Heh... At the risk of starting World War III, you are denying yourself one amazing tool for DBA's. Yeah, yeah... I know all the warnings everyone gives about MS maybe some day picking the same name as one of your procs (easily prevented by thoughtful naming) and MS maybe overwriting all of the master database and destroying your procs (easily overcome with a distribution sproc properly maintained in source control) but, as parenthetically indicated, those are minor almost trivial obstacles.

    --Jeff Moden


    RBAR is pronounced "ree-bar" and is a "Modenism" for Row-By-Agonizing-Row.
    First step towards the paradigm shift of writing Set Based code:
    ________Stop thinking about what you want to do to a ROW... think, instead, of what you want to do to a COLUMN.
    "Change is inevitable... change for the better is not".
    "Dear Lord... I'm a DBA so please give me patience because, if you give me strength, I'm going to need bail money too!"

    Helpful Links:
    How to post code problems
    How to Post Performance Problems
    Create a Tally Function (fnTally)

  • This is what I like about forums. Different viewpoints so I can then look at what would suit our situation best. As with everything, there is no single solution.

    Perhaps I was too hasty in accepting the quickest reply but all the comments will be looked at openly. I will admit I am scared to insert something into the Master database but unsure if this was just me being so fresh to DBA tasks.

  • I agree with all of you guys. Usually the SMO is the best option in C#, but sometimes, we already have the stored procedures done. If we already have T-SQL code done, there are alternatives different than the SMO to execute and call SQL Server using C#.

    In my case I had a customers with 300 stored procedures used and already created for administrative purpouses. He wanted a custom C# application with nice buttons. If he already had stored procedures, it was not smart to create SMO code.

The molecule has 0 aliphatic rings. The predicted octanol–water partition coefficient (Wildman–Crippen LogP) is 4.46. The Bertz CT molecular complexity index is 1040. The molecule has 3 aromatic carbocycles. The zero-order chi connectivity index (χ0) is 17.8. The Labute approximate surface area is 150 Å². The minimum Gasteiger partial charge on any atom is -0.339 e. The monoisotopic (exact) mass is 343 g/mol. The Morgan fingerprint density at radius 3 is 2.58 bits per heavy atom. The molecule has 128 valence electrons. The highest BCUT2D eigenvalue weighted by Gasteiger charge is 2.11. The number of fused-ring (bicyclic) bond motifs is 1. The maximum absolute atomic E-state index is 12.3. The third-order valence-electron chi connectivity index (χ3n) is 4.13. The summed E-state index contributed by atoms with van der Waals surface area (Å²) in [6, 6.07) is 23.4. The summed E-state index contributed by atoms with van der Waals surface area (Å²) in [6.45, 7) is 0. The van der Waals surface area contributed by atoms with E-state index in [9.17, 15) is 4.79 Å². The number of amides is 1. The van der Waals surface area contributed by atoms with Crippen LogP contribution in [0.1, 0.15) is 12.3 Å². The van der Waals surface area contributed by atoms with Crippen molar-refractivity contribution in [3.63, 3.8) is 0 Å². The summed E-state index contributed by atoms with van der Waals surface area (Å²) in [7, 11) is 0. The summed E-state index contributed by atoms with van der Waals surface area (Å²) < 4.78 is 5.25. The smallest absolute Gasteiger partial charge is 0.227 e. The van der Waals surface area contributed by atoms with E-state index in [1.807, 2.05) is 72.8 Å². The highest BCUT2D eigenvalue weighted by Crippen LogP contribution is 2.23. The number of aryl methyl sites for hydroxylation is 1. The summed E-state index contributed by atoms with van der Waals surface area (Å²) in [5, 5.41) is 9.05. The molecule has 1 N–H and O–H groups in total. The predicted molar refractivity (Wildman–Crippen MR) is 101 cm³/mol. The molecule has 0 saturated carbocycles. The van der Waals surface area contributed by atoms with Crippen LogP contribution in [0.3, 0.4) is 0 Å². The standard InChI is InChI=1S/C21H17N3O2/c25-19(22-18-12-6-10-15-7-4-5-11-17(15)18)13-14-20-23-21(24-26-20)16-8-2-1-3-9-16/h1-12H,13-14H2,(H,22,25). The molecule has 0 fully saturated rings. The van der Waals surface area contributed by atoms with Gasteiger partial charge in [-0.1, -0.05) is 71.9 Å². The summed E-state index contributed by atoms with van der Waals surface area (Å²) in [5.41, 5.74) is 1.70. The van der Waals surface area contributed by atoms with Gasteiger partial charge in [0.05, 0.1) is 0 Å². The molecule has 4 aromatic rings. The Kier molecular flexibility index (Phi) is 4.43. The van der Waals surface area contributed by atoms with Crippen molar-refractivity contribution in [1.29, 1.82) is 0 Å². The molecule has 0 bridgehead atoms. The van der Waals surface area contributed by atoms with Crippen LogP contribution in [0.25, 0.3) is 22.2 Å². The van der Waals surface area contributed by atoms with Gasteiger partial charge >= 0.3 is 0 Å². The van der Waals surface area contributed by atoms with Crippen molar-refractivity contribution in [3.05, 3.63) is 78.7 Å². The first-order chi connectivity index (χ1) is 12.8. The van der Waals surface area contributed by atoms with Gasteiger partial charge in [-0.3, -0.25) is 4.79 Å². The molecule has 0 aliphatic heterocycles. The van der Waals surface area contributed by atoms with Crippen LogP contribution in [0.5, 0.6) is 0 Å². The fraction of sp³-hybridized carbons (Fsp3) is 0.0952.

We have to learn different alternatives and we do not have to close our eyes because one problem can have multiple solutions.

    I guess my solution will help to all the guys who do not like SMO and they have T-SQL experience and code already done and they just need to create an application quickly in C#.

    There are many topics about SMO, so I did not find any reason to write about it again.

  • Peace of cake????!!!

    Sorry, I stopped right there.

  • I think the best way to kick off backups would be to schedule them via SQL Server Agent job. If you're going to kick off your backups from something like a custum built application or service, then you'll probably want to maintain your schedule and run history in a set of tables somewhere. If not in a database you create for the purpose, then the best candidate system database for containing your custum procedure and run tables would be MSDB. I'd suggest MSDB over MASTER, because MSDB already contains run tables for backup, SSIS, etc. The MASTER database contains critical system tables, and it may be best not to burden it with too much other stuff.

    "Do not seek to follow in the footsteps of the wise. Instead, seek what they sought." - Matsuo Basho

  • Another option (for adding a sproc to the master database) would be to add a separate schema of your own to the master database and place the stored procedure there.

    This approach makes it doubly unlikely that Microsoft will overwrite your stored procedure because it would have to have the same schema name and stored procedure name to be overwritten.

  • Yeah, usually a nice sql job would be the best option. But, if a customers has already a C# tool centalized to monitor many things like IIS, Windows and SQL server. Also, he already has stored procedures and the C# tool. I found that calling the stored procedure was the best option. I just used the backup example because it was easier to understand, but the code itselft is used to run any DDL inside a stored procedure.

    I like this discussion, because I think the people is learning more from the discussion than the article itself 😀